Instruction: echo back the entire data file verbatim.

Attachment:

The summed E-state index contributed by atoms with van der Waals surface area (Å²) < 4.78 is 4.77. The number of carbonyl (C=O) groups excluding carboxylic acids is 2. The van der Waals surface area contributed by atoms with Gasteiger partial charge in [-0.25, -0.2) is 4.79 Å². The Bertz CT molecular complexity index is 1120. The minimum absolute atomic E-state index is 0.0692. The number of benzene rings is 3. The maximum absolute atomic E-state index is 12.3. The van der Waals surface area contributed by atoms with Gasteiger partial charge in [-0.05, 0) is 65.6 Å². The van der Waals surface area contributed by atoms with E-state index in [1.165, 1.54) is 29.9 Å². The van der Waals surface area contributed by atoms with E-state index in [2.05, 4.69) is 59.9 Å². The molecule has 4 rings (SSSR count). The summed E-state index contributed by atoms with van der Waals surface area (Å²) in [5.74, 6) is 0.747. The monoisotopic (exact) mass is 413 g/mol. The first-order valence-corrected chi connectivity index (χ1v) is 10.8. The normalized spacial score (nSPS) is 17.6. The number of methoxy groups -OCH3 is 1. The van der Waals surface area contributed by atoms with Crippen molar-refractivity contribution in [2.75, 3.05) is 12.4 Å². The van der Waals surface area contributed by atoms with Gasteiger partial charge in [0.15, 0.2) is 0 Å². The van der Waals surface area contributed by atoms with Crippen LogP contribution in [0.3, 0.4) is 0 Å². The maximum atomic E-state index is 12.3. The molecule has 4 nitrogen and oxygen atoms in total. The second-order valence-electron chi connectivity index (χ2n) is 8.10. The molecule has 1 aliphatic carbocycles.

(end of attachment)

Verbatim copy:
The summed E-state index contributed by atoms with van der Waals surface area (Å²) < 4.78 is 4.77. The number of carbonyl (C=O) groups excluding carboxylic acids is 2. The van der Waals surface area contributed by atoms with Gasteiger partial charge in [-0.25, -0.2) is 4.79 Å². The Bertz CT molecular complexity index is 1120. The minimum absolute atomic E-state index is 0.0692. The number of benzene rings is 3. The maximum absolute atomic E-state index is 12.3. The van der Waals surface area contributed by atoms with Gasteiger partial charge in [-0.05, 0) is 65.6 Å². The van der Waals surface area contributed by atoms with E-state index in [1.165, 1.54) is 29.9 Å². The van der Waals surface area contributed by atoms with E-state index in [2.05, 4.69) is 59.9 Å². The molecule has 4 rings (SSSR count). The summed E-state index contributed by atoms with van der Waals surface area (Å²) in [5.74, 6) is 0.747. The monoisotopic (exact) mass is 413 g/mol. The first-order valence-corrected chi connectivity index (χ1v) is 10.8. The normalized spacial score (nSPS) is 17.6. The number of methoxy groups -OCH3 is 1. The van der Waals surface area contributed by atoms with Crippen molar-refractivity contribution in [2.75, 3.05) is 12.4 Å². The van der Waals surface area contributed by atoms with Gasteiger partial charge in [0.15, 0.2) is 0 Å². The van der Waals surface area contributed by atoms with Crippen LogP contribution in [0.3, 0.4) is 0 Å². The maximum atomic E-state index is 12.3. The molecule has 4 nitrogen and oxygen atoms in total. The second-order valence-electron chi connectivity index (χ2n) is 8.10. The molecule has 1 aliphatic carbocycles.